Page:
At the same time, I was cast as a semi-regular on the soap opera “General Hospital”. It was during the time of Luke and Laura, which apparently was a big deal. One day I was on “General Hospital” and that same night my movie was on television. Thought I’d be happy. I was at a meeting one night around this time and broke down and wept. I hated my life. I left show biz after being in it for 16 months. Had no idea what to do but I knew it wasn’t going to be that.

A friend got me a job as a teacher’s aid at an elementary school that my niece and nephew had attended. Cahuenga Elementary school. I was a big hit. They promoted me to playground supervisor. I was a cross between Mahatma Gandhi and Idi Amin. I was having a ball. I was approached to be a teacher. No thank you, I said. I gotta move around.

I had met the city editor of a small daily newspaper covering Glendale and the surrounding areas while I was doing the movie. They’d done stories on me. I went to him to talk about writing for the paper. He gave me a story that nobody had been able to do. I agreed to do it, I would be paid a single dollar for every column inch published. Twenty-inch story would be twenty bucks. I agreed to do it. I walked the streets of Glendale, California, and interviewed people about this piece and turned the story in. They published it. I had a byline, “by Steve Whitmore, Correspondent.” I loved it. Something in me broke the malaise of my self-absorption and a sense of well-being emerged. Weird as hell.

My pop, who had bailed me out time-and-time again, beamed with pride. He said, “that-a-boy.”

Next up: Divorce. L.A. Times comes a calling. My first son. Born premature. Neo-natal ICU. Live or die.

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My dad, James Whitmore, Part Twenty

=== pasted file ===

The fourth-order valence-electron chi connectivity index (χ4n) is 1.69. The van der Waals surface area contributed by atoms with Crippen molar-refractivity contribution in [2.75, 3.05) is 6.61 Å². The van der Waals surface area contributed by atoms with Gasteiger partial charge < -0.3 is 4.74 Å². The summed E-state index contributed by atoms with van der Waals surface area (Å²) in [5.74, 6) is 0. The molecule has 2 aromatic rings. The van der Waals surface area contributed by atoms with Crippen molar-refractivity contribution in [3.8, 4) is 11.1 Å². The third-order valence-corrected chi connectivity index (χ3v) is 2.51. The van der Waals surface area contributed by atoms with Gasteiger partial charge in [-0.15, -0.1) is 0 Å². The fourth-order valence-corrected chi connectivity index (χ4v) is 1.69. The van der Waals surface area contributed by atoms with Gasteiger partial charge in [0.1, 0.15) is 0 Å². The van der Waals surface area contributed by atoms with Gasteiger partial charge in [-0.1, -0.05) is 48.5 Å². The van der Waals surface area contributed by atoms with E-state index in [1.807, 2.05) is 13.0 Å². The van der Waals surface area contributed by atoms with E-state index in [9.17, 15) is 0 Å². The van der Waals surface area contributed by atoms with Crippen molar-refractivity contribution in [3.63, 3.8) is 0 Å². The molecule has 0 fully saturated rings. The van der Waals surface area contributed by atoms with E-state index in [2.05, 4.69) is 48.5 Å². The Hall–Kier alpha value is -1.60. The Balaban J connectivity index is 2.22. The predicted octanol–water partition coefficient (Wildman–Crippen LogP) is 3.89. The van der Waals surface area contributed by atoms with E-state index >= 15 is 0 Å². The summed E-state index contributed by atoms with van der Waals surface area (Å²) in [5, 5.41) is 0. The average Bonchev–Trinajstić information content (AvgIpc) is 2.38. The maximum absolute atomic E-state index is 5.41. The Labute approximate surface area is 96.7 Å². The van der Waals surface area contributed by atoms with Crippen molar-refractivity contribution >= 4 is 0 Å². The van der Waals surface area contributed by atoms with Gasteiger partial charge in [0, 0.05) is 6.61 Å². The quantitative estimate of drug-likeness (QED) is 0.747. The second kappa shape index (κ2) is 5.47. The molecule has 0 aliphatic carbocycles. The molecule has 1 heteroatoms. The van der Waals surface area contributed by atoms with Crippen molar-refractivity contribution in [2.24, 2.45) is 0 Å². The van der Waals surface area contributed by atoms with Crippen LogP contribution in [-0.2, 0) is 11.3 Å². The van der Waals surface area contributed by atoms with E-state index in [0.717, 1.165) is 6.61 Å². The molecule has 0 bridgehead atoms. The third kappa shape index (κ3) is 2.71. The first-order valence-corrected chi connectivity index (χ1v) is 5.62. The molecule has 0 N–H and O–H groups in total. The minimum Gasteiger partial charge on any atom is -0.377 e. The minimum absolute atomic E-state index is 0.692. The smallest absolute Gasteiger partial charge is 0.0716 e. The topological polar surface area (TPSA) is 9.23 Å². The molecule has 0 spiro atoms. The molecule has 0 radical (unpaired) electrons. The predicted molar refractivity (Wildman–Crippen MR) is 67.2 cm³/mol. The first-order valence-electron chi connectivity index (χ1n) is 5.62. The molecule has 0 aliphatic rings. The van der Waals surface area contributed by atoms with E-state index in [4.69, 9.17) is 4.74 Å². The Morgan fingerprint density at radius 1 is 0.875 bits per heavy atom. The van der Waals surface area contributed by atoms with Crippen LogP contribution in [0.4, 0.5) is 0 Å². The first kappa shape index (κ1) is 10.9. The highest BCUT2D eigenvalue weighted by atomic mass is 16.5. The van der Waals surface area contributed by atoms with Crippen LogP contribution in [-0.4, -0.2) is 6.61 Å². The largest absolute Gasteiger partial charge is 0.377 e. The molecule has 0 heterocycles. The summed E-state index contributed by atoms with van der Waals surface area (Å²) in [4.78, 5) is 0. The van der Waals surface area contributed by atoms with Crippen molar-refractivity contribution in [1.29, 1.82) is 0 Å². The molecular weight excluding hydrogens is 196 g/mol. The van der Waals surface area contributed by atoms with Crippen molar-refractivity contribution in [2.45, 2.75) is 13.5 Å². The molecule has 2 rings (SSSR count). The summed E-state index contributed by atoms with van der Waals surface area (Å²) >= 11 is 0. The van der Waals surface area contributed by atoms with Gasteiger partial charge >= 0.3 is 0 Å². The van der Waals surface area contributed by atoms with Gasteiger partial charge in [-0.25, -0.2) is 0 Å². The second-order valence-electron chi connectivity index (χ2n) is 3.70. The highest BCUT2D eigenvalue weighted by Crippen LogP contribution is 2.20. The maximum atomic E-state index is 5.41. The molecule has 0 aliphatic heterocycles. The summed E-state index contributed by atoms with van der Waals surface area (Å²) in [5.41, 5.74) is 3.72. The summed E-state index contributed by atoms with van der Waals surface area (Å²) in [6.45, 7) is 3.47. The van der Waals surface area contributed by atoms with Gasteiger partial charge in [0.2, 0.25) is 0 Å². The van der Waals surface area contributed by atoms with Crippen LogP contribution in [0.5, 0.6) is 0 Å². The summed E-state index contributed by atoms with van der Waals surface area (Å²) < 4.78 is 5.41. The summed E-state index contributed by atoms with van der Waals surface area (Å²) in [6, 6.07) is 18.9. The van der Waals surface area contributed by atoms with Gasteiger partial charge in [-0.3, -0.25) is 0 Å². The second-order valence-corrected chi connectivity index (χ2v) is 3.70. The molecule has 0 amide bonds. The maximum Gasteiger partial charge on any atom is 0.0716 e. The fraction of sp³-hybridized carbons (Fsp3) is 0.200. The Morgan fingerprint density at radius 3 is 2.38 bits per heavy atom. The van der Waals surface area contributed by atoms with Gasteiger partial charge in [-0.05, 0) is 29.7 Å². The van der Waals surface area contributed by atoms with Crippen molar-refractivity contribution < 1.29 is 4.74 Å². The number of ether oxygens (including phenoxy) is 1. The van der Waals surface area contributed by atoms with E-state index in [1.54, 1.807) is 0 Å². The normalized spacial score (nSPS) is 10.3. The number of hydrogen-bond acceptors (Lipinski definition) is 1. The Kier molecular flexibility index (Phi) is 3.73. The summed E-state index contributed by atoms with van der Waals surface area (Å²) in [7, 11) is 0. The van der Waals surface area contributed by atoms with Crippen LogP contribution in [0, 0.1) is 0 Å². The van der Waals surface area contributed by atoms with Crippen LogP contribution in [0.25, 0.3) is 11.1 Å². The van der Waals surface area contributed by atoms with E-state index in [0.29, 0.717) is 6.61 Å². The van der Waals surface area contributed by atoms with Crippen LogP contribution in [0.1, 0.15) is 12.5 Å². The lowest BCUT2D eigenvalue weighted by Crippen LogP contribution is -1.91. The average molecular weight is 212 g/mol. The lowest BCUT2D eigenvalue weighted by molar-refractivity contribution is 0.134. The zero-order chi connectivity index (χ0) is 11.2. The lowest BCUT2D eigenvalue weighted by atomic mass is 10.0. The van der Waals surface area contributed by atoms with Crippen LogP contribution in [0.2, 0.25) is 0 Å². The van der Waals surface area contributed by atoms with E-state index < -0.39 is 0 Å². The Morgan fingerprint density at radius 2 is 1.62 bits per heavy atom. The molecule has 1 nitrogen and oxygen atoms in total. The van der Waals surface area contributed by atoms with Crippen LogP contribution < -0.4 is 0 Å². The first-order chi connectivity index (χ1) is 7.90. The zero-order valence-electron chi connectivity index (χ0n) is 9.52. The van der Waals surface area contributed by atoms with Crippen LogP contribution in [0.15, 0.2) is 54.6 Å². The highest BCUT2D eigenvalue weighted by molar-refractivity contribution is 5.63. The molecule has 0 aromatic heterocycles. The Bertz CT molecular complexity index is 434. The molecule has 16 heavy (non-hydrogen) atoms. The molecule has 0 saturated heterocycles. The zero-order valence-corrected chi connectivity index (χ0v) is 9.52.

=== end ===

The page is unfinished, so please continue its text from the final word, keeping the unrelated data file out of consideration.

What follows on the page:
The creature sat at the end of my bed. Looking at me, chuckling. It had three rows of teeth, bald head, deep, imbedded eyes, more slits than eyes. Squat, painted clown white and it was looking at me chuckling. Hissing almost. Scared the living shit out of me.

I called Will. Early in the morning, maybe 2 or 3 a.m. Always woke him up. For some reason, when I did that this creature disappeared. For that, I was eternally grateful.

Hadn’t had a drink now for a week or so. I was seeing things. Obviously. My hands would close up and twist outward, clamp down. Couldn’t break the grasp. They were locked. Then after a bit they would let up. It happened regularly. Will said it was alcohol-related. He wanted me to see a doctor. I had no money so he set it up and paid for it. The doc said I was going to be OK, if I didn’t start drinking again. He said my liver was bruised but it, too, could recover, if I didn’t drink again. That was the mantra.

My head was exploding. My body was exploding. Everything was exploding. Sweating was a daily occurrence. Noise was deafening. One night a bug was on the wall and it grew into this huge praying mantis, squawking so loud and facing me while attached to the wall. Tentacles reaching out slowly in my direction. Call Will. 2 or 3 a.m. in the morning. Monster bug disappears. I didn’t sleep for the a long time, The only time I felt at peace was by Will’s side. I felt safe near him. That’s where I stayed.

My energy skyrocketed off the charts. Had to do something. I enrolled in San Diego State University with one goal in mind: To graduate so my pop would be proud of me. One problem. I hated school. To much sitting. And I wasn’t exactly sedentary at this point.

Sobriety is not wonderful in the beginning. In fact, it’s a nightmare. Drinking was my way of living; getting through the day. Now that’s gone, I was a crazy, looney bird. You have to replace alcohol with something. That something was a group of men and women gathered together to not take the first drink one day at a time.

College. I decided my major would be drama. Easy I thought. I could do that. I started college using the G.I. Bill to live. The G.I. Bill paid me $304 a month to go to college.

I was a bit high strung so I decided I couldn’t do four years of this tedium. I took full loads of classes and more and did San Diego State in two years.

I acted in plays all the time. I was put on the Dean’s list for academic excellence. I was voted the King of the One Acts because of my acting in a number of plays. I enjoyed it. The success in college made me feel some worth.

The day of the graduation my family was there. Dad, brothers, mom. That was good. But what touched me was that Will was there.

The creature sat at the end of my bed. Looking at me, chuckling. It had three rows of teeth, bald head, deep, imbedded eyes, more slits than eyes. Squat, painted clown white and it was looking at me chuckling. Hissing almost. Scared the living shit out of me.

I called Will. Early in the morning, maybe 2 or 3 a.m. Always woke him up. For some reason, when I did that this creature disappeared. For that, I was eternally grateful.